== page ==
With the passage of time, as would be expected, the entire area was further developed. A tour of the neighbourhood now would evoke feelings of nostalgia for the things that remain, but would also inspire reflection on the many changes that have occurred.
Comments from Don MacKenzie add to a previous discussion about Morison School
A previous post is entitled:
At that post, Don MacKenzie has added comments (March 8, 2019) as follows:
Don MacKenzie – “Those years were the best time in my life” – In reply to Jaan Pill
I attended Morison public school from 1957 to 1962. I also had Mr Bethel for gym. I remember waiting for gym and tossing one of my running shoes through the basketball net and getting caught in the net just as Mr Bethel came into the gym. I asked him about my running shoe and I learned a new word that day the word was confiscated. I did end up getting them back after a few days, I still thought he was a great gym teacher. Those years were the best time in my life. Cheers
Don MacKenzie – In reply to Kristina Sladek
Did you happen to know an Irene Lord or Brian Ito ? I also went to Morison School and had Mrs Wax in grade 5. I lived on Michel Sarrizan from 1958 to 1962. It was the best time of my life.
Don MacKenzie – In reply to Marty Stockton
I also attended Morison ps between 1958 to 1962. I also had Mrs Wax for grade 5. I lived on Michel Sarrizan just across from the school. I have been trying to find some of my class mates, one being Irene Lord who lived in my apartment building. Other names I remember were Brian Ito. It was one of the best times In my life. Maybe we were in the same class. Cheers
Comment from Jaan
I remember a student from those days whose last name was Ito. I also remember Mr. Bethel. He was a good gym teacher. I remember one time we had a baseball game (well, I think it was a baseball game). Students on opposing sides began to argue vehemently and loudly about some call, that had been made, regarding a recent play. Mr. Bethel listened to the arguing for a moment and said (and I paraphrase), “The game’s over. We’re not going to continue, under such conditions.”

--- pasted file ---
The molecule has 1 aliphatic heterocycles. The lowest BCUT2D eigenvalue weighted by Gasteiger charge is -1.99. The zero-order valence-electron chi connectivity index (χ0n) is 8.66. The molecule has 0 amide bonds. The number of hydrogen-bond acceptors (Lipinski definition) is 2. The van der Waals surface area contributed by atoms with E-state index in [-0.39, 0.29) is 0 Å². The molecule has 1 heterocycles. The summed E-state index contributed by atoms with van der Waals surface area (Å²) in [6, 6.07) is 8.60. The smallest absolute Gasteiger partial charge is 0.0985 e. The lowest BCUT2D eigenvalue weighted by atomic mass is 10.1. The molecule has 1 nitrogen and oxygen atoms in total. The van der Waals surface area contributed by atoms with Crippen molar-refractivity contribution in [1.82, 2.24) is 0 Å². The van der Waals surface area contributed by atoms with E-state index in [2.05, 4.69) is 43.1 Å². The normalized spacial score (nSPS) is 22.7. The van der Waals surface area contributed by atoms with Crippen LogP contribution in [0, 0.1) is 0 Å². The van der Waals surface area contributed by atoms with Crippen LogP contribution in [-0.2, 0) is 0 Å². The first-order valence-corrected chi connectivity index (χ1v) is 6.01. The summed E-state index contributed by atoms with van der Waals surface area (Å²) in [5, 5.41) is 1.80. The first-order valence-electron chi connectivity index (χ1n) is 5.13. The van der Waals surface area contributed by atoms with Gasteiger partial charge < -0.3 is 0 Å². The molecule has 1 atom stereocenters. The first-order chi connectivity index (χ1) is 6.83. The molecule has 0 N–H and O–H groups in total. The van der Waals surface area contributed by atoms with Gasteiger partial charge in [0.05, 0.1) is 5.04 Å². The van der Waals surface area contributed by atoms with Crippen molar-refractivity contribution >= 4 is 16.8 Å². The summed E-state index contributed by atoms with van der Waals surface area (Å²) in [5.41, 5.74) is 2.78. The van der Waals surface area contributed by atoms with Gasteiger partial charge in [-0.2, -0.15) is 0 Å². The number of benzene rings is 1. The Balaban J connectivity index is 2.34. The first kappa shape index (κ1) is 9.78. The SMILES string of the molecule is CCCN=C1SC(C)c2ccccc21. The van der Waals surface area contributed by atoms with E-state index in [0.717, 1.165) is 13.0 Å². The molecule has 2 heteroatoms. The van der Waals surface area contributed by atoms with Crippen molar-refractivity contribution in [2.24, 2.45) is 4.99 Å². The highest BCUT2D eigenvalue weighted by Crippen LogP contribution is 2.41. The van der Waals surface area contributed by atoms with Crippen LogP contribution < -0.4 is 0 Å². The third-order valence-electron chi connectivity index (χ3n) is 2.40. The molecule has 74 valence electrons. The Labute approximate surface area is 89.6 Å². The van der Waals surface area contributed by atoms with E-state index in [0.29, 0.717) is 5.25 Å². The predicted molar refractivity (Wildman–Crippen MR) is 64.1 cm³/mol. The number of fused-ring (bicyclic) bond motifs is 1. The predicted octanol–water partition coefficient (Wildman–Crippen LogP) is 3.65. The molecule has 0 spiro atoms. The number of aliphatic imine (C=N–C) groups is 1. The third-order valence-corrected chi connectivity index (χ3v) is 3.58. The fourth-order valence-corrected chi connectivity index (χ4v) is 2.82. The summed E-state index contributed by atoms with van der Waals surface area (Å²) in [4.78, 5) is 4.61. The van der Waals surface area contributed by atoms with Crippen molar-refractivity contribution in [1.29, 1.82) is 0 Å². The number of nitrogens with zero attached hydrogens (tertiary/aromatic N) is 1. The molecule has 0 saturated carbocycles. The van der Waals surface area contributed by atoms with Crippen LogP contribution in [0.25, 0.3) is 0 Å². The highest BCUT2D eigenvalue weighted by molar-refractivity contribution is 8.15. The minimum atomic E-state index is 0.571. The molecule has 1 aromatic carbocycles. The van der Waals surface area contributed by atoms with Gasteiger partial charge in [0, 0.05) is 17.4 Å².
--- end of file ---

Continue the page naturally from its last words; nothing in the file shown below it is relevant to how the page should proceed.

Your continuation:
Comment from Janet Barnes
After we posted the current page to the MCHS 60s Reunion Facebook page, Janet Barnes has shared the following comment. As is my standard practice, I have first checked with her, to ensure it’s okay for me to post her Facebook comment to my website. She has said Yes; her comment is as follows:
I was in Morison Elementary in 1967/68. I lived in the dead end portion of Rue Bois Franc that stopped behind the Cartierville Airport (Canadair) on 5 acres, with stables and walked across the airfield later to get home. I don’t think the new Rue Henri Bourassa curves to the left after where the airfield used to end anymore going west, on the more southern road and the new one also now passes Cavendish to get to Pitfield. Its hard to find the old site now. It was farms and fields before where I bought from fruit stands. I got 2 big paper bags full of groceries including eggs for $3.00.
When I later got tired of taking a French school bus (in which we were the only English) to get to that first neighbourhood just before Peter Hall scool and a Tavern… with the grocery store & restaurant with machine on the counter (3 songs for .0.25.& always Mariam Makeba’s Pata Pata… and floats to drink), where I’d have to catch the city bus to MCHS, I moved to Sir Winston Churchill where I could cut across brussel sprout fields using tractor routes to forests & out to Cote Vertu. Sometimes I used my snowshoes which I still have & sometimes my bicycle.
The animal hospital I lived above… and that my mother & I worked for, rented the land from the airport, but when my mother had to move, it ended the era as both barn and the large stable burnt to the ground with horses by arsen as the others down the road did. The little man who worked there in with 32 horses and kennels if I wasnt there, just had his 65th birthday and received a 1 speed bike for his 65th birthday from his 5 sons. It was his 1st vehicle. He worked 12 hours plus a day plus took care of his wife on a wheelchair and the 5 sons. I was at a celebration of life a few weeks ago and found out the nephews and nieces of a horse boarder were among the relatives of my friend and were at the ranch/ farm. Their family lost one horse.